The sensor consists of a fine plastic tube containing lab-grown human cells. A sample of water is poured into the tube, along with a low-density lipoprotein (a compound made of fat and protein) tagged with a fluorescent dye. Toxic chemicals in the water slow down cells’ uptake of the lipoprotein, resulting in dimmer fluorescence. In preliminary tests, the disposable sensor detects the presence of small traces of such poisonous compounds as lead nitrate, acetaldehyde and sodium arsenite (all of which impede lipoprotein uptake) in two hours, versus the two days that conventional laboratory sensors would need to register them. Yasuyuki Sakai, one of the scientists who developed the device, says it could take up to five years to bring it to market.
A few digital projectors can make a big impression, beaming presentations or advertisements onto entire walls. But making their images seamless requires costly and time-consuming calibration of fixed projectors. Researchers at Mitsubishi Electric Research Laboratories in Cambridge, MA, have devised a way to do the same job in 10 seconds with software and a cheap camera-say, a Web camera-enabling portable, lower-cost systems. First, several projectors are placed in roughly the right places, each beaming a checkerboard pattern onto the wall. The camera registers the relative alignment of these displayed grids. Finally, software alters each projector’s image fragment-twisting, rotating or bending it as needed-so that the full image appears seamless. Such units could be used in stores, offices or even homes, where “any wall can become a projection TV,” says system designer Ramesh Raskar, a computer scientist at Mitsubishi, who adds that the system should reach market within two years.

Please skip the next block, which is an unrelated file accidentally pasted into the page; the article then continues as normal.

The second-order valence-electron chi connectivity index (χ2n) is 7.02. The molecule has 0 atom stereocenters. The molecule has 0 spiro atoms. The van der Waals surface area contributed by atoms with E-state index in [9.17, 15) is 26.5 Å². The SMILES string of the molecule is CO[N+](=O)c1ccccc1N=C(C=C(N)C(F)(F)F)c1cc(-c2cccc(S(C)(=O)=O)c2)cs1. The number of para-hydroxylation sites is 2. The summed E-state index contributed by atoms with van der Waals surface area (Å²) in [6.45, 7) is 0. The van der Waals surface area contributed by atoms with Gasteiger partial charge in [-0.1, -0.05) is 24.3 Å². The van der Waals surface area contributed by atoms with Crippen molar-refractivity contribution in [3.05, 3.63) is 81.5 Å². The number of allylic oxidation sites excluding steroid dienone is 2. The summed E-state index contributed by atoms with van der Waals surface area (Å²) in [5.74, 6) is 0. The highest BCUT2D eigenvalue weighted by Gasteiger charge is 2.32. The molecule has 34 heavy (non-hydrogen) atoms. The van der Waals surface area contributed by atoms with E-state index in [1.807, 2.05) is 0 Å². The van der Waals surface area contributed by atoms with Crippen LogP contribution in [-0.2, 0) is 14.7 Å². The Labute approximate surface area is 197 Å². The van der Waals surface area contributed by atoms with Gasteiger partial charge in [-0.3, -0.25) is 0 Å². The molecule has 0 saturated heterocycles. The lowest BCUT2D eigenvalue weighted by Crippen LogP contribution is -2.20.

As computers blend into our environment and even our clothing, entering data into them gets tricky. Carsten Mehring, a mechanical engineer at the University of California, Irvine, has come up with a device that turns your hands into a qwerty-style keyboard. Mehring’s device uses six conductive contacts on each thumb-three on the front and three on the back-to represent a keyboard’s three lettered rows. Contacts on the tips of the remaining eight fingers represent its columns. Touching the right index finger to the middle contact on the front of the right thumb, for instance, generates a j. The top contact on the thumb yields a u, while the middle contact on the back of the thumb would produce an h. Mehring says the similarity to typing makes his input device easier to master than others that require an entirely different set of motions. He has applied for a patent and hopes to market a product by year-end.